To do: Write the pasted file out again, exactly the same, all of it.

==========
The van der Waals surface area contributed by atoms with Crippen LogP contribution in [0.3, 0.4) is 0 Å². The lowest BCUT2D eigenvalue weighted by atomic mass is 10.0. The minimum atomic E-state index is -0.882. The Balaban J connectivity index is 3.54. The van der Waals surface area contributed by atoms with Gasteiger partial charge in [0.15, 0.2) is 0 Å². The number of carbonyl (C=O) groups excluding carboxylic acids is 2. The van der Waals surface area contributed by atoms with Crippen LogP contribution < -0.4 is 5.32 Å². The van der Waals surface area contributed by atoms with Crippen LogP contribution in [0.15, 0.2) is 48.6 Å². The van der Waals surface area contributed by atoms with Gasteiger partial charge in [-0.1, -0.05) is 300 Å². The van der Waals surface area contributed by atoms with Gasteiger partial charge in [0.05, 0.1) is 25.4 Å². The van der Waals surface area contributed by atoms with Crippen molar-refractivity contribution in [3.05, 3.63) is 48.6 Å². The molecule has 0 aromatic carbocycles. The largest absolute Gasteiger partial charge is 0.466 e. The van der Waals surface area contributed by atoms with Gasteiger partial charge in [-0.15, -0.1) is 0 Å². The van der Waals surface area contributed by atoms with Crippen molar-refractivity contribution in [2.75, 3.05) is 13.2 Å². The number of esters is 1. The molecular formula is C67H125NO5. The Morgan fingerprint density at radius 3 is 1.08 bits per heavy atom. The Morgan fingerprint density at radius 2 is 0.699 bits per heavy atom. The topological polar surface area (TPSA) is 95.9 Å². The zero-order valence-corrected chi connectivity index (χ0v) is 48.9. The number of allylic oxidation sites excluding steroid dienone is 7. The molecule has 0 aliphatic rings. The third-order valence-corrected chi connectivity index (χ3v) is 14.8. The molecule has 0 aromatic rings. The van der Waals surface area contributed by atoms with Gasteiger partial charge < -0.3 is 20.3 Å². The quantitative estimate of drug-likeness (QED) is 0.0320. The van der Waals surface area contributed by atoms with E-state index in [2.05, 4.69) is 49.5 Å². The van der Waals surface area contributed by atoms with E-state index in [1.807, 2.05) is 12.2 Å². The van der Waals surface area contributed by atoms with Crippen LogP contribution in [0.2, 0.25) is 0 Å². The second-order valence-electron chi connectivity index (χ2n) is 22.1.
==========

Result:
The van der Waals surface area contributed by atoms with Crippen LogP contribution in [0.3, 0.4) is 0 Å². The lowest BCUT2D eigenvalue weighted by atomic mass is 10.0. The minimum atomic E-state index is -0.882. The Balaban J connectivity index is 3.54. The van der Waals surface area contributed by atoms with Gasteiger partial charge in [0.15, 0.2) is 0 Å². The number of carbonyl (C=O) groups excluding carboxylic acids is 2. The van der Waals surface area contributed by atoms with Crippen LogP contribution < -0.4 is 5.32 Å². The van der Waals surface area contributed by atoms with Crippen LogP contribution in [0.15, 0.2) is 48.6 Å². The van der Waals surface area contributed by atoms with Gasteiger partial charge in [-0.1, -0.05) is 300 Å². The van der Waals surface area contributed by atoms with Gasteiger partial charge in [0.05, 0.1) is 25.4 Å². The van der Waals surface area contributed by atoms with Crippen molar-refractivity contribution in [3.05, 3.63) is 48.6 Å². The molecule has 0 aromatic carbocycles. The largest absolute Gasteiger partial charge is 0.466 e. The van der Waals surface area contributed by atoms with Gasteiger partial charge in [-0.15, -0.1) is 0 Å². The van der Waals surface area contributed by atoms with Crippen molar-refractivity contribution in [2.75, 3.05) is 13.2 Å². The number of esters is 1. The molecular formula is C67H125NO5. The Morgan fingerprint density at radius 3 is 1.08 bits per heavy atom. The Morgan fingerprint density at radius 2 is 0.699 bits per heavy atom. The topological polar surface area (TPSA) is 95.9 Å². The zero-order valence-corrected chi connectivity index (χ0v) is 48.9. The number of allylic oxidation sites excluding steroid dienone is 7. The molecule has 0 aliphatic rings. The third-order valence-corrected chi connectivity index (χ3v) is 14.8. The molecule has 0 aromatic rings. The van der Waals surface area contributed by atoms with Gasteiger partial charge < -0.3 is 20.3 Å². The quantitative estimate of drug-likeness (QED) is 0.0320. The van der Waals surface area contributed by atoms with E-state index in [2.05, 4.69) is 49.5 Å². The van der Waals surface area contributed by atoms with E-state index in [1.807, 2.05) is 12.2 Å². The van der Waals surface area contributed by atoms with Crippen LogP contribution in [0.2, 0.25) is 0 Å². The second-order valence-electron chi connectivity index (χ2n) is 22.1.